On the other hand, as a professor at my alma mater once said, music is one of the few professions where perfection is not only expected, but it is considered the norm.  We have to admit, our goal is perfection in a way.

And so, I think a balance is necessary.

What are your thoughts?  What can we do about students who become too hard on themselves?  How do you help the perfectionist student become “okay” with making mistakes?  How do we help students achieve a balance when it comes to reaching perfection?  

Announcements, improving as a teacher

Thoughts for the New Year

The new year always brings about a time of reflection for me.  I find myself thinking back over the past year and looking forward to the future, wondering what the new year might bring.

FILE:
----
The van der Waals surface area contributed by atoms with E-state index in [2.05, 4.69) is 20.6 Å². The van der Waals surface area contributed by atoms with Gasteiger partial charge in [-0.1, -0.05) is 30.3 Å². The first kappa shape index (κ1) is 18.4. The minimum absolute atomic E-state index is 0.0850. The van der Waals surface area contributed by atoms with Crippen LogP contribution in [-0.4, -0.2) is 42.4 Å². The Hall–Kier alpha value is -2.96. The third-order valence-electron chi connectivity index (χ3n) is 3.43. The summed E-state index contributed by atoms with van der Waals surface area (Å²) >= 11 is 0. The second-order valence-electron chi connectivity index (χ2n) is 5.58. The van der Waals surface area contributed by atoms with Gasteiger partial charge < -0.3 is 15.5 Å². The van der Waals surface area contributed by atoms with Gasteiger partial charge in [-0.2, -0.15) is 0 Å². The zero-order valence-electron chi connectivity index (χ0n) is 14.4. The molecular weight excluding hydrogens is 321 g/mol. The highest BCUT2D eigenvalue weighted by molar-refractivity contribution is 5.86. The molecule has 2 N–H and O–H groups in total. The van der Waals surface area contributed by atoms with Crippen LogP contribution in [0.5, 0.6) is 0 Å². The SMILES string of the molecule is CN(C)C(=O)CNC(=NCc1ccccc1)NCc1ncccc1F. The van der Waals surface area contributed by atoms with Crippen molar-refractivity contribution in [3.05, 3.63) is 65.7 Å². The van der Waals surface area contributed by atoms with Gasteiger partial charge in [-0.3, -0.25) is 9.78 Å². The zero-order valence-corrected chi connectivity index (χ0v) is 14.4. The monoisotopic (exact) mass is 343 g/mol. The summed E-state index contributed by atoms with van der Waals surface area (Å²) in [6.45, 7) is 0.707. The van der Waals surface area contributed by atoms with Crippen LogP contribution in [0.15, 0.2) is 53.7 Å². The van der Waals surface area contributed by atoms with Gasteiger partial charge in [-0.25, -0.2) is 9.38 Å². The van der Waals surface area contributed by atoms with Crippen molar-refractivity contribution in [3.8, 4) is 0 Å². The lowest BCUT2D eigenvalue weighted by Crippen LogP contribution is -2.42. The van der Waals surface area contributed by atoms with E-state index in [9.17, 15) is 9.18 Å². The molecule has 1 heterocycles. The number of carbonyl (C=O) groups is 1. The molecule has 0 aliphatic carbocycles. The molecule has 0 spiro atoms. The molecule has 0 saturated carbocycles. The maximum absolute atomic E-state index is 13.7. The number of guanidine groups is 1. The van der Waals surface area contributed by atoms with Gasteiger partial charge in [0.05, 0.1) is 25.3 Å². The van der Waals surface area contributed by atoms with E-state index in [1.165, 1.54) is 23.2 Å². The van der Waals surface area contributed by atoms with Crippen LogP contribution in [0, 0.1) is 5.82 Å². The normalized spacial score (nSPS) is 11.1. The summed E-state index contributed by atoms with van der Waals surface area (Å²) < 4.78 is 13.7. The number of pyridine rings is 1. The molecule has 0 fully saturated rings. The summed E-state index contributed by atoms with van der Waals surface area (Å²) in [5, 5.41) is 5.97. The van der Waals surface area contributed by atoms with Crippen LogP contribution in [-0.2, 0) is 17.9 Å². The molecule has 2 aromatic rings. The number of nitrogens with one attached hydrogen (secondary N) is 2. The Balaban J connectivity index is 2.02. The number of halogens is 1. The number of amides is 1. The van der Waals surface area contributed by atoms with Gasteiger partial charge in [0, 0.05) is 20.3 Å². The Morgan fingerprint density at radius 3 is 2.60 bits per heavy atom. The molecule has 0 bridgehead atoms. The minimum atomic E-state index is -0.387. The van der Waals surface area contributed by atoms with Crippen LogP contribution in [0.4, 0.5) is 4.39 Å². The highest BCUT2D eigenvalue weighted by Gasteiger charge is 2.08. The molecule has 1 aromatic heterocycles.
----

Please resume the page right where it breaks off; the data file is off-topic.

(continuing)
This year was a time of great change for my husband and me.  In May, I graduated with my Master of Music degree.  We also moved to a new state.  It has been an adjustment to be out-of-school.  I still keep myself just as busy as I was during grad school, but it’s a different kind of busy.  Instead of having a schedule where nearly every half-hour of my day was portioned out to a class, rehearsal, or other appointment, my schedule is suddently much more flexible.  Now I have the flexibility to choose when I complete the items on my “to-do” list.  And I have to time to work on various projects that I never would have had time to do during grad school. Continue reading “Thoughts for the New Year”

seasonal / holiday